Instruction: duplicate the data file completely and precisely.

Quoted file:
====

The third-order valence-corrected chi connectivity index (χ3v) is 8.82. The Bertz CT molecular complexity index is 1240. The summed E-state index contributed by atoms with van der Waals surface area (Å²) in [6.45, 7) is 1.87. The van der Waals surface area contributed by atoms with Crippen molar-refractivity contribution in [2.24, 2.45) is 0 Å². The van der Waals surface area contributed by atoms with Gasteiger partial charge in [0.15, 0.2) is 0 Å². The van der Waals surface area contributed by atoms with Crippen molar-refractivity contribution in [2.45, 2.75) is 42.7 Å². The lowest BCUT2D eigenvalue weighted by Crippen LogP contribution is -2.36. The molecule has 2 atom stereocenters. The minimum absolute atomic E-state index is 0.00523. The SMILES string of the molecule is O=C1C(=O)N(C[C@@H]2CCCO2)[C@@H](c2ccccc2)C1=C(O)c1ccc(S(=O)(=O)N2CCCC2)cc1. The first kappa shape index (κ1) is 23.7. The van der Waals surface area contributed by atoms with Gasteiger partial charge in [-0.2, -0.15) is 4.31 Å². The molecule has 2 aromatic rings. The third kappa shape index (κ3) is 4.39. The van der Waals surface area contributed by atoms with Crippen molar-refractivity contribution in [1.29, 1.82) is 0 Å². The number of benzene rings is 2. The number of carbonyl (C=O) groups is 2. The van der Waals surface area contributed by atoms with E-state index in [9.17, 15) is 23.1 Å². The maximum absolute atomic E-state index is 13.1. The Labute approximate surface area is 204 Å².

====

The third-order valence-corrected chi connectivity index (χ3v) is 8.82. The Bertz CT molecular complexity index is 1240. The summed E-state index contributed by atoms with van der Waals surface area (Å²) in [6.45, 7) is 1.87. The van der Waals surface area contributed by atoms with Crippen molar-refractivity contribution in [2.24, 2.45) is 0 Å². The van der Waals surface area contributed by atoms with Gasteiger partial charge in [0.15, 0.2) is 0 Å². The van der Waals surface area contributed by atoms with Crippen molar-refractivity contribution in [2.45, 2.75) is 42.7 Å². The lowest BCUT2D eigenvalue weighted by Crippen LogP contribution is -2.36. The molecule has 2 atom stereocenters. The minimum absolute atomic E-state index is 0.00523. The SMILES string of the molecule is O=C1C(=O)N(C[C@@H]2CCCO2)[C@@H](c2ccccc2)C1=C(O)c1ccc(S(=O)(=O)N2CCCC2)cc1. The first kappa shape index (κ1) is 23.7. The van der Waals surface area contributed by atoms with Gasteiger partial charge in [-0.2, -0.15) is 4.31 Å². The molecule has 2 aromatic rings. The third kappa shape index (κ3) is 4.39. The van der Waals surface area contributed by atoms with Crippen molar-refractivity contribution in [1.29, 1.82) is 0 Å². The number of benzene rings is 2. The number of carbonyl (C=O) groups is 2. The van der Waals surface area contributed by atoms with E-state index in [9.17, 15) is 23.1 Å². The maximum absolute atomic E-state index is 13.1. The Labute approximate surface area is 204 Å².